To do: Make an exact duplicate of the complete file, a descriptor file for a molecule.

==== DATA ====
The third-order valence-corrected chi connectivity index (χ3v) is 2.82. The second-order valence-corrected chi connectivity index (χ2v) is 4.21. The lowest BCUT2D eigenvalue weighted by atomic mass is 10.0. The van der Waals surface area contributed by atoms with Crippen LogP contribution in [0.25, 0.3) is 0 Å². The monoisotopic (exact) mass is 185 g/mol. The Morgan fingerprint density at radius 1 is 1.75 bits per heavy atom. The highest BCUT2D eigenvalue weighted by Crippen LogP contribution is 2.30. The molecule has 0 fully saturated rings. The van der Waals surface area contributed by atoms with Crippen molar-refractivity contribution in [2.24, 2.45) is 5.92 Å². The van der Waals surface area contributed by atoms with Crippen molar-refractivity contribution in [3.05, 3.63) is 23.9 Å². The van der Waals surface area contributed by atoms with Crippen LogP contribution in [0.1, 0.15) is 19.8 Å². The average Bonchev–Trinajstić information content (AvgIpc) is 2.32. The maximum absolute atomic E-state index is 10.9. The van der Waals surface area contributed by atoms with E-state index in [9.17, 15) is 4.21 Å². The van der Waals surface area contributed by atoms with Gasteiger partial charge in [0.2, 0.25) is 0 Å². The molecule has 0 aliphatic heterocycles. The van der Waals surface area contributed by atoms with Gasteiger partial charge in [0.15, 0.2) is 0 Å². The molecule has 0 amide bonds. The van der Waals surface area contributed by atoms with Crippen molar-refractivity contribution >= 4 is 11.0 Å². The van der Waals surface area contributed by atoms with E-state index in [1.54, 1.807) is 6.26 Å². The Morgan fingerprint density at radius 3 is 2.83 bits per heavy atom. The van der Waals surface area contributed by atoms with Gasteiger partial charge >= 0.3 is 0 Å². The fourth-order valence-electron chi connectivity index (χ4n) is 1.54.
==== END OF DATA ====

The third-order valence-corrected chi connectivity index (χ3v) is 2.82. The second-order valence-corrected chi connectivity index (χ2v) is 4.21. The lowest BCUT2D eigenvalue weighted by atomic mass is 10.0. The van der Waals surface area contributed by atoms with Crippen LogP contribution in [0.25, 0.3) is 0 Å². The monoisotopic (exact) mass is 185 g/mol. The Morgan fingerprint density at radius 1 is 1.75 bits per heavy atom. The highest BCUT2D eigenvalue weighted by Crippen LogP contribution is 2.30. The molecule has 0 fully saturated rings. The van der Waals surface area contributed by atoms with Crippen molar-refractivity contribution in [2.24, 2.45) is 5.92 Å². The van der Waals surface area contributed by atoms with Crippen molar-refractivity contribution in [3.05, 3.63) is 23.9 Å². The van der Waals surface area contributed by atoms with Crippen LogP contribution in [0.1, 0.15) is 19.8 Å². The average Bonchev–Trinajstić information content (AvgIpc) is 2.32. The maximum absolute atomic E-state index is 10.9. The van der Waals surface area contributed by atoms with E-state index in [9.17, 15) is 4.21 Å². The van der Waals surface area contributed by atoms with Gasteiger partial charge in [0.2, 0.25) is 0 Å². The molecule has 0 aliphatic heterocycles. The van der Waals surface area contributed by atoms with Gasteiger partial charge in [0.15, 0.2) is 0 Å². The molecule has 0 amide bonds. The van der Waals surface area contributed by atoms with Crippen molar-refractivity contribution >= 4 is 11.0 Å². The van der Waals surface area contributed by atoms with E-state index in [1.54, 1.807) is 6.26 Å². The Morgan fingerprint density at radius 3 is 2.83 bits per heavy atom. The van der Waals surface area contributed by atoms with Gasteiger partial charge >= 0.3 is 0 Å². The fourth-order valence-electron chi connectivity index (χ4n) is 1.54.